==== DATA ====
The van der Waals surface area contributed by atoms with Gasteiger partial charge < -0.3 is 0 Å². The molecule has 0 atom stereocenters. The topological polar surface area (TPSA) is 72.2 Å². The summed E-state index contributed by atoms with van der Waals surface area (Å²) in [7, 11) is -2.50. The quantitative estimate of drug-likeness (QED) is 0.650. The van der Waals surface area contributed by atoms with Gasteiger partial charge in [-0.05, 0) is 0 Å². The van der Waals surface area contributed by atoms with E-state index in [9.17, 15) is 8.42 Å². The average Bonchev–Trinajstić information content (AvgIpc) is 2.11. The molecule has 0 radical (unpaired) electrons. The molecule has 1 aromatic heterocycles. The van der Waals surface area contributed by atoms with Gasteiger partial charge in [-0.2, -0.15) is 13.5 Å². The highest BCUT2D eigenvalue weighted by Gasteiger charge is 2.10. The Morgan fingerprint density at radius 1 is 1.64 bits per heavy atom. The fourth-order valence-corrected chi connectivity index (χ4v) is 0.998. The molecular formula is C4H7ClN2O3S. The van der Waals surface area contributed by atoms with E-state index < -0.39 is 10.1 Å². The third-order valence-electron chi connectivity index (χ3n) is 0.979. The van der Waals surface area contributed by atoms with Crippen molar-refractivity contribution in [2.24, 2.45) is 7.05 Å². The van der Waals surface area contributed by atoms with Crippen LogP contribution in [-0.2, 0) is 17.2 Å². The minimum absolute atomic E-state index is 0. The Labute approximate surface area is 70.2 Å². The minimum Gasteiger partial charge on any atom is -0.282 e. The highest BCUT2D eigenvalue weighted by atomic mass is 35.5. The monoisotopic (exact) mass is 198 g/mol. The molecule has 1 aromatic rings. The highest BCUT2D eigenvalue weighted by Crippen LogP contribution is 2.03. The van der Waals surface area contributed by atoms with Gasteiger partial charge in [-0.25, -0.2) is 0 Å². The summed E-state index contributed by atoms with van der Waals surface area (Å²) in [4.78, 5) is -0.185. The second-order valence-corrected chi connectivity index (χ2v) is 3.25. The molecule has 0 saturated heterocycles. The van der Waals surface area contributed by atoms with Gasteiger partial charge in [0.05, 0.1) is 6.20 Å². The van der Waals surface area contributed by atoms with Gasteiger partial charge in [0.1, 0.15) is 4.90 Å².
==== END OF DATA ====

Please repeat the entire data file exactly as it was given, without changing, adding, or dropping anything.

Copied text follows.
The van der Waals surface area contributed by atoms with Gasteiger partial charge < -0.3 is 0 Å². The molecule has 0 atom stereocenters. The topological polar surface area (TPSA) is 72.2 Å². The summed E-state index contributed by atoms with van der Waals surface area (Å²) in [7, 11) is -2.50. The quantitative estimate of drug-likeness (QED) is 0.650. The van der Waals surface area contributed by atoms with Gasteiger partial charge in [-0.05, 0) is 0 Å². The van der Waals surface area contributed by atoms with E-state index in [9.17, 15) is 8.42 Å². The average Bonchev–Trinajstić information content (AvgIpc) is 2.11. The molecule has 0 radical (unpaired) electrons. The molecule has 1 aromatic heterocycles. The van der Waals surface area contributed by atoms with Gasteiger partial charge in [-0.2, -0.15) is 13.5 Å². The highest BCUT2D eigenvalue weighted by Gasteiger charge is 2.10. The Morgan fingerprint density at radius 1 is 1.64 bits per heavy atom. The fourth-order valence-corrected chi connectivity index (χ4v) is 0.998. The molecular formula is C4H7ClN2O3S. The van der Waals surface area contributed by atoms with E-state index < -0.39 is 10.1 Å². The third-order valence-electron chi connectivity index (χ3n) is 0.979. The van der Waals surface area contributed by atoms with Crippen molar-refractivity contribution in [2.24, 2.45) is 7.05 Å². The van der Waals surface area contributed by atoms with Crippen LogP contribution in [-0.2, 0) is 17.2 Å². The minimum absolute atomic E-state index is 0. The Labute approximate surface area is 70.2 Å². The minimum Gasteiger partial charge on any atom is -0.282 e. The highest BCUT2D eigenvalue weighted by atomic mass is 35.5. The monoisotopic (exact) mass is 198 g/mol. The molecule has 1 aromatic rings. The highest BCUT2D eigenvalue weighted by Crippen LogP contribution is 2.03. The van der Waals surface area contributed by atoms with Gasteiger partial charge in [-0.25, -0.2) is 0 Å². The summed E-state index contributed by atoms with van der Waals surface area (Å²) in [4.78, 5) is -0.185. The second-order valence-corrected chi connectivity index (χ2v) is 3.25. The molecule has 0 saturated heterocycles. The van der Waals surface area contributed by atoms with Gasteiger partial charge in [0.05, 0.1) is 6.20 Å². The van der Waals surface area contributed by atoms with Gasteiger partial charge in [0.1, 0.15) is 4.90 Å².